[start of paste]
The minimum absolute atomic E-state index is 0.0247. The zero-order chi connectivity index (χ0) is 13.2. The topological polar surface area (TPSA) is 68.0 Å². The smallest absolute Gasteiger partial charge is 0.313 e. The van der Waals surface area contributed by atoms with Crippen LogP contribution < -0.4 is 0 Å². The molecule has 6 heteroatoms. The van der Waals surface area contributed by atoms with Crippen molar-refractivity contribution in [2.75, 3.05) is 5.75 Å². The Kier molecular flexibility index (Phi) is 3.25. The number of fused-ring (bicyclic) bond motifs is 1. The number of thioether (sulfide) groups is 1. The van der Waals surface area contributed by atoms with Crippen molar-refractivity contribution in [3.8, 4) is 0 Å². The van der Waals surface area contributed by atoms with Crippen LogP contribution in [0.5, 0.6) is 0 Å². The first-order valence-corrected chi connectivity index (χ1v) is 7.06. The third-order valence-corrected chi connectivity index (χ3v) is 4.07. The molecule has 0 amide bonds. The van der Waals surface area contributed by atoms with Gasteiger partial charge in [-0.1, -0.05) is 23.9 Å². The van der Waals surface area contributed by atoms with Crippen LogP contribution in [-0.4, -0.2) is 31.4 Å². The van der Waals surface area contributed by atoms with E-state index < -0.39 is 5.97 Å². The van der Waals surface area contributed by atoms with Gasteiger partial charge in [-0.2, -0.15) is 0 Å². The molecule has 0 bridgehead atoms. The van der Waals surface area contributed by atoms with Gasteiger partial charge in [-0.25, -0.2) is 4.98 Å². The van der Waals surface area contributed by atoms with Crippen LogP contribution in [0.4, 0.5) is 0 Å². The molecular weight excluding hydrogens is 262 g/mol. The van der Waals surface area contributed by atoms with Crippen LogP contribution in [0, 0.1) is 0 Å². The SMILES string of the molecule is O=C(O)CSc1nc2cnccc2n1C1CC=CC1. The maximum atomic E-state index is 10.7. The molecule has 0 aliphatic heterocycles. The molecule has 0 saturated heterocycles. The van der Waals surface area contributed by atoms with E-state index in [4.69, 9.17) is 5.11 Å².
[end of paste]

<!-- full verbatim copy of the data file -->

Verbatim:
The minimum absolute atomic E-state index is 0.0247. The zero-order chi connectivity index (χ0) is 13.2. The topological polar surface area (TPSA) is 68.0 Å². The smallest absolute Gasteiger partial charge is 0.313 e. The van der Waals surface area contributed by atoms with Crippen LogP contribution < -0.4 is 0 Å². The molecule has 6 heteroatoms. The van der Waals surface area contributed by atoms with Crippen molar-refractivity contribution in [2.75, 3.05) is 5.75 Å². The Kier molecular flexibility index (Phi) is 3.25. The number of fused-ring (bicyclic) bond motifs is 1. The number of thioether (sulfide) groups is 1. The van der Waals surface area contributed by atoms with Crippen molar-refractivity contribution in [3.8, 4) is 0 Å². The van der Waals surface area contributed by atoms with Crippen LogP contribution in [0.5, 0.6) is 0 Å². The first-order valence-corrected chi connectivity index (χ1v) is 7.06. The third-order valence-corrected chi connectivity index (χ3v) is 4.07. The molecule has 0 amide bonds. The van der Waals surface area contributed by atoms with Gasteiger partial charge in [-0.1, -0.05) is 23.9 Å². The van der Waals surface area contributed by atoms with Crippen LogP contribution in [-0.4, -0.2) is 31.4 Å². The van der Waals surface area contributed by atoms with E-state index < -0.39 is 5.97 Å². The van der Waals surface area contributed by atoms with Gasteiger partial charge in [-0.2, -0.15) is 0 Å². The molecule has 0 bridgehead atoms. The van der Waals surface area contributed by atoms with Gasteiger partial charge in [-0.25, -0.2) is 4.98 Å². The van der Waals surface area contributed by atoms with Crippen LogP contribution in [0.4, 0.5) is 0 Å². The molecular weight excluding hydrogens is 262 g/mol. The van der Waals surface area contributed by atoms with Crippen LogP contribution in [0, 0.1) is 0 Å². The SMILES string of the molecule is O=C(O)CSc1nc2cnccc2n1C1CC=CC1. The maximum atomic E-state index is 10.7. The molecule has 0 aliphatic heterocycles. The molecule has 0 saturated heterocycles. The van der Waals surface area contributed by atoms with E-state index in [4.69, 9.17) is 5.11 Å².